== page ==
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Armenian Traffic Police have been required to wear special surveillance cameras since June 2016. The cameras were introduced as part of the Government’s anti-corruption efforts [More info about cameras in this video]. A controversial incident on September 4th, which has caused a bit of uproar around the Armenian segment of the internet, has raised many questions about these cameras.
It all happened after Lianna Zurabian, a little known poetry reciter, announcer and master of ceremonies published her complaints in Hraparak newspaper about the Traffic police. She confessed of violating the law by driving the car without proper papers, as well as hitting a police car while putting it on reverse, but said the police officers were disrespectful to her and didn’t consider the fact that she was irritated and had a crying infant in the car.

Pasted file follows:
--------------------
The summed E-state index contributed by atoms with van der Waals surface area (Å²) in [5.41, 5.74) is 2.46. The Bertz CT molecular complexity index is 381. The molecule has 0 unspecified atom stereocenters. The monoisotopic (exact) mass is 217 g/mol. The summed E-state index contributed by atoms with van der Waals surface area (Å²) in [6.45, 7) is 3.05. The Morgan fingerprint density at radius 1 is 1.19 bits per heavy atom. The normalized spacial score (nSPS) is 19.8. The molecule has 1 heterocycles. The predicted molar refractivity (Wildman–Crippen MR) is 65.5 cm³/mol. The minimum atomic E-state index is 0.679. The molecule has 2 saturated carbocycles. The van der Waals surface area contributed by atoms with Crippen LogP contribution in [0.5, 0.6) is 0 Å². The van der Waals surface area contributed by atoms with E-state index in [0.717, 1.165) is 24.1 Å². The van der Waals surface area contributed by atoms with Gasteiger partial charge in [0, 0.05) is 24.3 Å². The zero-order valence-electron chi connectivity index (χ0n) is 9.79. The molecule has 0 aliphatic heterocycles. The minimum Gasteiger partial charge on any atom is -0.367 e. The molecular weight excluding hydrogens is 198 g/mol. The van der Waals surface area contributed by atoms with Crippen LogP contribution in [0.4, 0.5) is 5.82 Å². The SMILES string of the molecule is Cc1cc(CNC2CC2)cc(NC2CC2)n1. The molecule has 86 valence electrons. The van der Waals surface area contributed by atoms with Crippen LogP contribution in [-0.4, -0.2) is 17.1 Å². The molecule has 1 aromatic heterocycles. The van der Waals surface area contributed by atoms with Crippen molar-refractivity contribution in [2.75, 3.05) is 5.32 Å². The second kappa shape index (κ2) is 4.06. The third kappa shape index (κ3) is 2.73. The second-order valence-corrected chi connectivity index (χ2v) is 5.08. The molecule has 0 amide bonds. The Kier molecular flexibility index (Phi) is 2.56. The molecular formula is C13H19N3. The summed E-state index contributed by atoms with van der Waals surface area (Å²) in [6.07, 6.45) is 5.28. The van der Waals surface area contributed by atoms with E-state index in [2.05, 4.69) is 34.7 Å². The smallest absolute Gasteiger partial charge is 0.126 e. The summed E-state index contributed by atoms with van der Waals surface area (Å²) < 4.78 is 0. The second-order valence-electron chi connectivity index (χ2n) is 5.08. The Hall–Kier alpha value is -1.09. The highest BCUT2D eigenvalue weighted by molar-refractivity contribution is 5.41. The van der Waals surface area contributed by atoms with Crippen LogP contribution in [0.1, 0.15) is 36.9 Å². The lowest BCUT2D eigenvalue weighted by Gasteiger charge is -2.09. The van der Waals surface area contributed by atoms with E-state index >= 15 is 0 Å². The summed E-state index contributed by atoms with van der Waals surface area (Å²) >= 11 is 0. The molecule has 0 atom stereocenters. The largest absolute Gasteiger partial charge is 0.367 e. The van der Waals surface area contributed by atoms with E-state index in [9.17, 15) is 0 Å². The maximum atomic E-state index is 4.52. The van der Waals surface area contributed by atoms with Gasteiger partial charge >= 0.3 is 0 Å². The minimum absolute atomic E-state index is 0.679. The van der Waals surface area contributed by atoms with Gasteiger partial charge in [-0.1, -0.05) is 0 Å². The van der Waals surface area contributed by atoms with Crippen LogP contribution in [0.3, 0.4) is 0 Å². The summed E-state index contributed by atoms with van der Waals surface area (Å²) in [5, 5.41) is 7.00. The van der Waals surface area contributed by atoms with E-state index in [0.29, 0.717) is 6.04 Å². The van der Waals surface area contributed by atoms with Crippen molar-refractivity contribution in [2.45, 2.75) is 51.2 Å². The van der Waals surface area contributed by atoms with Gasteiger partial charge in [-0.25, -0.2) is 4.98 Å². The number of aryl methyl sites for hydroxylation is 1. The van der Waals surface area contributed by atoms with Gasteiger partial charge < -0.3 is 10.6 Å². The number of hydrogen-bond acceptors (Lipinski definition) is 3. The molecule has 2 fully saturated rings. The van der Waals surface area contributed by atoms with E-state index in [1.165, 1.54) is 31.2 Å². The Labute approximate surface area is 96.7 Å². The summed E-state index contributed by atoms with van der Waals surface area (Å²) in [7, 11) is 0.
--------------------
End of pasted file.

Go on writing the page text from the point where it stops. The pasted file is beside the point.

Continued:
The Police responded by publishing edited footage from their wearable cameras, which displayed how the police officers are quite respectful, while Lianna Zurabian is irritated, shouts at the officers, behaves inadequately and claims she should be shown some respect because of who she is and not be fined (see the video below).
Even though Lianna Zourabian looks and behaves totally like she deserves to be punished, the legality of publishing the video footage can be challenged. The Armenian Constitution and the Law on the Protection of Personal Data provide guarantees for personal privacy.
The Police are claiming that they have published the video based on a provision of the Law on Police, which allows them to use discretion when applying preventative means. They say they have published the video to prevent others from trying to pressure police officers and trying to avoid the law. However, this can certainly be challenged in court. Specifically, the fact that the video was published without Zourabian’s consent, as well as the fact that it was edited seem to contradict to provisions of privacy laws.
Meanwhile, I guess we’ll just have to get used to the idea that we’re under constant surveillance by the Traffic Police and they can use and misuse the video footage from their wearable cameras as they please.